Was there widespread fear/media panic of serial killers in the 70s and 80s?
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  Was there widespread fear/media panic of serial killers in the 70s and 80s?
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Author Topic: Was there widespread fear/media panic of serial killers in the 70s and 80s?  (Read 422 times)
Bootes Void
iamaganster123
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« on: November 17, 2021, 10:05:14 PM »

It seems like there was alot of serial killers during those decades. Was there widespread of serial killers during the time? or are we looking at it from the lens of today?
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Atomic-Statism
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« Reply #1 on: November 17, 2021, 11:55:53 PM »

Serial killing was especially prominent during that time due to urbanization and relative affluence (harder to be Michael Myers when you're busy fighting World Wars/Korea/Vietnam, working over 40 hours a week, or dead from Polio), and stories circulated more due to advancements in communications technology (TV). In tandem with the anti-cult movement and anxieties over the uptick in violent crime, it played into the narrative of the day that the US and its utopian suburbia was in irreversible decline. Movies like Halloween and Texas Chainsaw Massacre were outright said to be statements on American decline, in fact.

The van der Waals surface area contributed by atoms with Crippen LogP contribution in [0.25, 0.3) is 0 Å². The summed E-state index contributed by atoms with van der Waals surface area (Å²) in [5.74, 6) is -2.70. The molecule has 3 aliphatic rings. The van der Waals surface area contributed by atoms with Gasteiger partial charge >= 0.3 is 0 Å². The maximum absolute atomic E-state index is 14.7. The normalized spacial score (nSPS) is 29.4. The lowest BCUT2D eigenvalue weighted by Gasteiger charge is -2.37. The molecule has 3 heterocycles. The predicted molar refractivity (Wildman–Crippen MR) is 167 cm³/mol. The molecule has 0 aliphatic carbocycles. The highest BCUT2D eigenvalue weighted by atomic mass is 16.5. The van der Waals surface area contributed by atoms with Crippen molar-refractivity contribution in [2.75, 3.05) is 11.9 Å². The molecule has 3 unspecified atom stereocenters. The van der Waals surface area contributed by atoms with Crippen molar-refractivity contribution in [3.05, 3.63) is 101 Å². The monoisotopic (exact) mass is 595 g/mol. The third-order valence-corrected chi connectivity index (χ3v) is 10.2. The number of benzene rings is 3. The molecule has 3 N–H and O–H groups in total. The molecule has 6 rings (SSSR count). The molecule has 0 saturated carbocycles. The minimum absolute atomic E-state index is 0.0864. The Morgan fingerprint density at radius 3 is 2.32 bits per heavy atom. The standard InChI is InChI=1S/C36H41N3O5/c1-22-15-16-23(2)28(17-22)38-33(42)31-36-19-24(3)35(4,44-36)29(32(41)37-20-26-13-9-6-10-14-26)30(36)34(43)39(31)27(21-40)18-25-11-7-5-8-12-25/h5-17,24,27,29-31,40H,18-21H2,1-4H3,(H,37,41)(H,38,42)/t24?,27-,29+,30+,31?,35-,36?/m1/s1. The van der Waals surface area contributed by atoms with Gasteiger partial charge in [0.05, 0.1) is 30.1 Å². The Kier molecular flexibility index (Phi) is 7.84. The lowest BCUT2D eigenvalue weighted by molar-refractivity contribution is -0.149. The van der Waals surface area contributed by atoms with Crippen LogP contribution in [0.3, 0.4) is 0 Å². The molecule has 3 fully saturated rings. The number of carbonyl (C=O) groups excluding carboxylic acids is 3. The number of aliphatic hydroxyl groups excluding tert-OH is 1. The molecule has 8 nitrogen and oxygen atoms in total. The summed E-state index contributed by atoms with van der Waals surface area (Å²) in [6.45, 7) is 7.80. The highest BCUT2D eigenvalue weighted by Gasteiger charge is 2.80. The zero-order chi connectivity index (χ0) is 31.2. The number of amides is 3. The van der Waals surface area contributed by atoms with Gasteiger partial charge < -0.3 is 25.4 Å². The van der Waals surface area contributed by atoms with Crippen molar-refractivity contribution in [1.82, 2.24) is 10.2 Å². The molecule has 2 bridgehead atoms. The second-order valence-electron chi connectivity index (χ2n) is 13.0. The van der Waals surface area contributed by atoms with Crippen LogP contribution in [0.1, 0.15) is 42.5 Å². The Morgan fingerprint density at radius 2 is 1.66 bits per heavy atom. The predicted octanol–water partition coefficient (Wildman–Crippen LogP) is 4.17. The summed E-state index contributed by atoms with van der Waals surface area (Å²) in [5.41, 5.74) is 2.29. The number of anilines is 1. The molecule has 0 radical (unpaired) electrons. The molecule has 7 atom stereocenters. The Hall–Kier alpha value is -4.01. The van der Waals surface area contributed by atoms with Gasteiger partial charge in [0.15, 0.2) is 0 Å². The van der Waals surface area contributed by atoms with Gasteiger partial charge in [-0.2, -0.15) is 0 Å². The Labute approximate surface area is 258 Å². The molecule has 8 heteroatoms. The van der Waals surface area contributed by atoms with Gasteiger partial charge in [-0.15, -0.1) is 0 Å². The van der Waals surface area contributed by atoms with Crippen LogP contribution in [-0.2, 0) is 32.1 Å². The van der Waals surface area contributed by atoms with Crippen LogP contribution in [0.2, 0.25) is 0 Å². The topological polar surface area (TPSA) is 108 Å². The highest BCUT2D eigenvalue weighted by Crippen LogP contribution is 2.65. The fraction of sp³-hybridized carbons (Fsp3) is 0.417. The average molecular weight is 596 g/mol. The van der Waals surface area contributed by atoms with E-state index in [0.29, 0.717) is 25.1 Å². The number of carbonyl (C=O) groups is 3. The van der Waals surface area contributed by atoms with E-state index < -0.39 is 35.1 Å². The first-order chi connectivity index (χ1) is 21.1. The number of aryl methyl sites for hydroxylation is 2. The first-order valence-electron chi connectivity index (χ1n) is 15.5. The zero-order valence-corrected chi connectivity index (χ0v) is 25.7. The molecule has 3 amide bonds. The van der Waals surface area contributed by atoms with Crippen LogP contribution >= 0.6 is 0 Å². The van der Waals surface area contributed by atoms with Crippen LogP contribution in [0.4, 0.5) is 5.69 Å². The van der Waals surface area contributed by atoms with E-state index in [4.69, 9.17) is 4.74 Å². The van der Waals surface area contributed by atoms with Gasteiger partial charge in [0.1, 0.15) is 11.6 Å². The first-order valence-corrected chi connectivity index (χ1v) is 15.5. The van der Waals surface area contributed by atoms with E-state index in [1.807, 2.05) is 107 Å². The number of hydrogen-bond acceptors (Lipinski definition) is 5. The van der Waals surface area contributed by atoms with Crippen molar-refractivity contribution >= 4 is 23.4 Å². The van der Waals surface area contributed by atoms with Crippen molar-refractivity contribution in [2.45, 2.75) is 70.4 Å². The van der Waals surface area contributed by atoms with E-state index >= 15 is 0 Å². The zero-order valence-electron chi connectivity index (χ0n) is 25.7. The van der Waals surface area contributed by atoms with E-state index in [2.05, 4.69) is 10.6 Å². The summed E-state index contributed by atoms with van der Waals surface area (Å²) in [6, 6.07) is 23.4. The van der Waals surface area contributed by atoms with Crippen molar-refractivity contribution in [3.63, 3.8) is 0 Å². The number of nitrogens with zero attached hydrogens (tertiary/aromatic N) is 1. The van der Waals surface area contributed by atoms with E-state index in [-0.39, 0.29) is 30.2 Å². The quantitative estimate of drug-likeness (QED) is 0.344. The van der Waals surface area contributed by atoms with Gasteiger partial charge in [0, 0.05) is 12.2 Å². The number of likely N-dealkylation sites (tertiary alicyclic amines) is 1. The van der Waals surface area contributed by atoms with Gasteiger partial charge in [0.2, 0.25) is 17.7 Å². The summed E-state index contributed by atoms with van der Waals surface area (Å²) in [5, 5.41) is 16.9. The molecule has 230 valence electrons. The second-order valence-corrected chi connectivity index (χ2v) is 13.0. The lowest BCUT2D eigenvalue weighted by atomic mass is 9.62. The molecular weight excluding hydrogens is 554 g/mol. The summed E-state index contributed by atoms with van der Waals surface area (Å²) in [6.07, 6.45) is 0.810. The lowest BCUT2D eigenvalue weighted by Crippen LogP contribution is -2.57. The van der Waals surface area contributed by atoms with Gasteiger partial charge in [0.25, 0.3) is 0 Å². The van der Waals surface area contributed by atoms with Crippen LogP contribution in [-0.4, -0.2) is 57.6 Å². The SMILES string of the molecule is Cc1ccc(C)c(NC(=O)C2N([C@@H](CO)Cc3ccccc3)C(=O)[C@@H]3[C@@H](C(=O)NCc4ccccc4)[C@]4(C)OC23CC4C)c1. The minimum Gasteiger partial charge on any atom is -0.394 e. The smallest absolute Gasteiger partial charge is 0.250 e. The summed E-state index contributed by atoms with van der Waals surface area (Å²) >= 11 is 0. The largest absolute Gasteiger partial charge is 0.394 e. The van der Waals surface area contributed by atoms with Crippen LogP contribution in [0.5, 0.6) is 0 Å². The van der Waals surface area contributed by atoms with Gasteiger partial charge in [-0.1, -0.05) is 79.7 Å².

The number of active serial killers in the country peaked in 1989 and has trended downward ever since: less frequent use of parole, improved forensic technology, more cautious parenting, and as with other violent crimes, the first post-Baby Boom generation coming of age. The declinist narrative fell out of fashion with the end of the Cold War, so serial killers were relegated to parody movies like Scream and those really cheesy (but fun) Halloween sequels. Declinist anxiety has, of course, returned, and terrorism no longer monopolizes it, so I suspect that's why they're getting popular again. They're still sort of looked at as retro, though, and school shooters sort of occupy their niche now.
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DT
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« Reply #2 on: November 18, 2021, 04:01:51 PM »

As has been said, the "serial killer" era of the 1960s-1990s existed in a kind of goldilocks zone sandwiched between television giving increased attention to violent crime and advanced forensic technology (i.e., DNA profiling) becoming mainstream.  Things like cult hysteria and child abduction panicking cannot be teased out as either causes or effects of this broader social phenomenon, though.

Other social factors not yet mentioned in the rise of the mid-20th century American serial killer are community policing and car culture.  Policing underwent a pretty noticeable transformation from beat patrols to community-oriented approaches in the 1960s, which generally resulted in more information-sharing between police departments to help identify serial offenders.  The personal automobile and Interstate Highway System also gave violent criminals increased opportunity and mobility while creating a sense of anonymity.